The Sumatrans however in the construction of their habitations have stepped many degrees beyond those rude contrivances which writers describe the inhabitants of some other Indian countries to have been contented with adopting in order to screen themselves from the immediate influence of surrounding elements. Their houses are not only permanent but convenient, and are built in the vicinity of each other that they may enjoy the advantages of mutual assistance and protection resulting from a state of society.*

(*Footnote. In several of the small islands near Sumatra (including the Nicobars), whose inhabitants in general are in a very low state of civilisation, the houses are built circularly. Vid Asiatic Researches volume 4 page 129 plate.)


The dusuns or villages (for the small number of inhabitants assembled in each does not entitle them to the appellations of towns) are always situated on the banks of a river or lake for the convenience of bathing and of transporting goods. An eminence difficult of ascent is usually made choice of for security. The access to them is by footways, narrow and winding, of which there are seldom more than two; one to the country and the other to the water; the latter in most places so steep as to render it necessary to cut steps in the cliff or rock. The dusuns, being surrounded with abundance of fruit-trees, some of considerable height, as the durian, coco, and betel-nut, and the neighbouring country for a little space about being in some degree cleared of wood for the rice and pepper plantations, these villages strike the eye at a distance as clumps merely, exhibiting no appearance of a town or any place of habitation. The rows of houses form commonly a quadrangle, with passages or lanes at intervals between the buildings, where in the more considerable villages live the lower class of inhabitants, and where also their padi-houses or granaries are erected. In the middle of the square stands the balei or town hall, a room about fifty to a hundred feet long and twenty or thirty wide, without division, and open at the sides, excepting when on particular occasions it is hung with mats or chintz; but sheltered in a lateral direction by the deep overhanging roof.

W. Bell delt. J.G. Stadler sculpt.
Published by W. Marsden, 1810.

W. Bell delt. J.G. Stadler sculpt.)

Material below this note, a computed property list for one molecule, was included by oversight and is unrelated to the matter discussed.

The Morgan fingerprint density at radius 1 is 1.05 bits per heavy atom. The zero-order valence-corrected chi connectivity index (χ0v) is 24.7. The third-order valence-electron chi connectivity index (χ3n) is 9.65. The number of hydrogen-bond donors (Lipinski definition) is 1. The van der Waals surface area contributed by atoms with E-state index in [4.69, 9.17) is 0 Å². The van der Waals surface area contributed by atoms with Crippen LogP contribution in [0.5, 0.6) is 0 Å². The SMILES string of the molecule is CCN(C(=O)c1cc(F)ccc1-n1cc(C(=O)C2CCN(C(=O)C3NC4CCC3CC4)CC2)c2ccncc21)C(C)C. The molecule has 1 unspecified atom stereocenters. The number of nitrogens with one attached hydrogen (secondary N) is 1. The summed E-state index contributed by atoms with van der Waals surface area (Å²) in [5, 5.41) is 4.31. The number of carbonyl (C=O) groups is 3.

In their buildings neither stone, brick, nor clay, are ever made use of, which is the case in most countries where timber abounds, and where the warmth of the climate renders the free admission of air a matter rather to be desired than guarded against: but in Sumatra the frequency of earthquakes is alone sufficient to have prevented the natives from adopting a substantial mode of building. The frames of the houses are of wood, the underplate resting on pillars of about six or eight feet in height, which have a sort of capital but no base, and are wider at top than at bottom. The people appear to have no idea of architecture as a science, though much ingenuity is often shown in the manner of working up their materials, and they have, the Malays at least, technical terms corresponding to all those employed by our house carpenters. Their conception of proportions is extremely rude, often leaving those parts of a frame which have the greatest bearing with the weakest support, and lavishing strength upon inadequate pressure. For the floorings they lay whole bamboos (a well-known species of large cane) of four or five inches diameter, close to each other, and fasten them at the ends to the timbers. Across these are laid laths of split bamboo, about an inch wide and of the length of the room, which are tied down with filaments of the rattan; and over these are usually spread mats of different kinds. This sort of flooring has an elasticity alarming to strangers when they first tread on it. The sides of the houses are generally closed in with palupo, which is the bamboo opened and rendered flat by notching or splitting the circular joints on the outside, chipping away the corresponding divisions within, and laying it to dry in the sun, pressed down with weights. This is sometimes nailed onto the upright timbers or bamboos, but in the country parts it is more commonly interwoven, or matted, in breadths of six inches, and a piece, or sheet, formed at once of the size required. In some places they use for the same purpose the kulitkayu, or coolicoy, as it is pronounced by the Europeans, who employ it on board ship as dunnage in pepper and other cargoes. This is a bark procured from some particular trees, of which the bunut and ibu are the most common. When they prepare to take it the outer rind is first torn or cut away; the inner, which affords the material, is then marked out with a prang, pateel, or other tool, to the size required, which is usually three cubits by one; it is afterwards beaten for some time with a heavy stick to loosen it from the stem, and being peeled off is laid in the sun to dry, care being taken to prevent its warping. The thicker or thinner sorts of the same species of kulitkayu owe their difference to their being taken nearer to or farther from the root. That which is used in building has nearly the texture and hardness of wood. The pliable and delicate bark of which clothing is made is procured from a tree called kalawi, a bastard species of the bread-fruit.